Converting classic cars to run on electric power instead of fossil fuels is a pretty popular trend these days, with a few firms providing their services to customers who want to enjoy driving around in iconic designs of the past, but with the guilt-free feeling of zero-emissions motoring.

Lunaz Design is one of a few firms that offers electric vehicle conversions of classics and recently unveiled a battery-powered version of the Aston Martin DB6. It won’t come cheap though, as the company charges well over USD1 million (around RM4.16 million) to have one commissioned, with deliveries set to begin in the third quarter of 2023.

For the hefty sum, each electrified DB6 by Lunaz will first undergo an extensive bare-metal restoration process, which is no easy feat, as it involves 3D scanning and traditional coachbuilding techniques to correct any imperfections. The company says this is to ensure that its clients are presented with a concourse-level vehicle that looks picture perfect from the iconic vane grille right up to the Kamm-tailed rear.

While the elegant design is untouched, everything underneath is re-engineered to promote better driveability. This includes fitting upgraded brakes, suspension and steering to meet modern standards, while the interior, which remains faithful to the original, gets provisions like air-conditioning and a feature-packed infotainment system with navigation. Specific readouts for the battery status and other functions are also neatly integrated to create a cohesive look.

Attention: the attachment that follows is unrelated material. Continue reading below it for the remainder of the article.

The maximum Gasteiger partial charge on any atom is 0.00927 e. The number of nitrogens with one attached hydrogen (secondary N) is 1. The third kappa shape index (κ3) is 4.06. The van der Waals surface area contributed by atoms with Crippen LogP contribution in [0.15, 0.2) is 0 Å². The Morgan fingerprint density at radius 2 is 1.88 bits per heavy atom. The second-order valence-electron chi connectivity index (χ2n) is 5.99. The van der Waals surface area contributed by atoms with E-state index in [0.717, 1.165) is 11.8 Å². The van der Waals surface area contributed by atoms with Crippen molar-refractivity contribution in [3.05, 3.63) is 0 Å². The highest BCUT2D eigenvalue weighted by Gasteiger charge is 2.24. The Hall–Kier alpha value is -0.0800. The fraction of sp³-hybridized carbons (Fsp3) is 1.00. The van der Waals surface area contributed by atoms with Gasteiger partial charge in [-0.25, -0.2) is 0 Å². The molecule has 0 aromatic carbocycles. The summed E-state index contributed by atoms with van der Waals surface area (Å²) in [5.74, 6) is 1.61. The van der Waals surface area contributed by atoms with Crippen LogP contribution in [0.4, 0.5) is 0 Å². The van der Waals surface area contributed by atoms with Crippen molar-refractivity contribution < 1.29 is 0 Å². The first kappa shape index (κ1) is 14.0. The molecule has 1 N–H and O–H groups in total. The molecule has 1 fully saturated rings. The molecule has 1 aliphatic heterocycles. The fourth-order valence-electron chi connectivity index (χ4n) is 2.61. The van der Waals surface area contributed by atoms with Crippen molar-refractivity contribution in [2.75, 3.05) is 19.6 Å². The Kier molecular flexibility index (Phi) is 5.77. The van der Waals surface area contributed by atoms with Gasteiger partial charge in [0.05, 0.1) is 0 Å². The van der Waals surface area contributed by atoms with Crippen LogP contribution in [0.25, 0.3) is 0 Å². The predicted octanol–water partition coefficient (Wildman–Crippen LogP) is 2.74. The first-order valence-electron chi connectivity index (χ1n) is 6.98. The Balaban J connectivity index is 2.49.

Of course, the main highlight is what happens under the bonnet, with the original 4.0 litre straight-six petrol engine being removed to house Lunaz’s in-house modular battery pack with energy capacities of between 80 and 120 kWh – the highest configuration allows for up to 410 km (255 miles) on a single charge through a CCS connection.

No power outputs were mentioned, but the 80-kWh system that is also used in the company’s Rolls-Royce Phantom V and Silver Cloud EV conversions is rated at 375 hp and 700 Nm of torque. Besides the battery type, owners will also get to personalise their car however they like, as each project literally starts with a blank slate (a bare body).

Lunaz says the DB6 EV programme is overseen by Jen Holloway, who is the design director of Aston Martin’s Q division, as well as Jon Hilton, Lunaz’s technical lead who was also head of Renault F1’s engine division between 2003 and 2006 and led specialist engineering projects to customise heritage models for James Bond films.

The company, which is backed by various investors including David Beckham, is also inviting clients who want to commission their DB4 and DB5 cars to undergo the restoration and electrification programme. Other British marques that Lunaz are involved in include Bentley, Range Rover and Jaguar.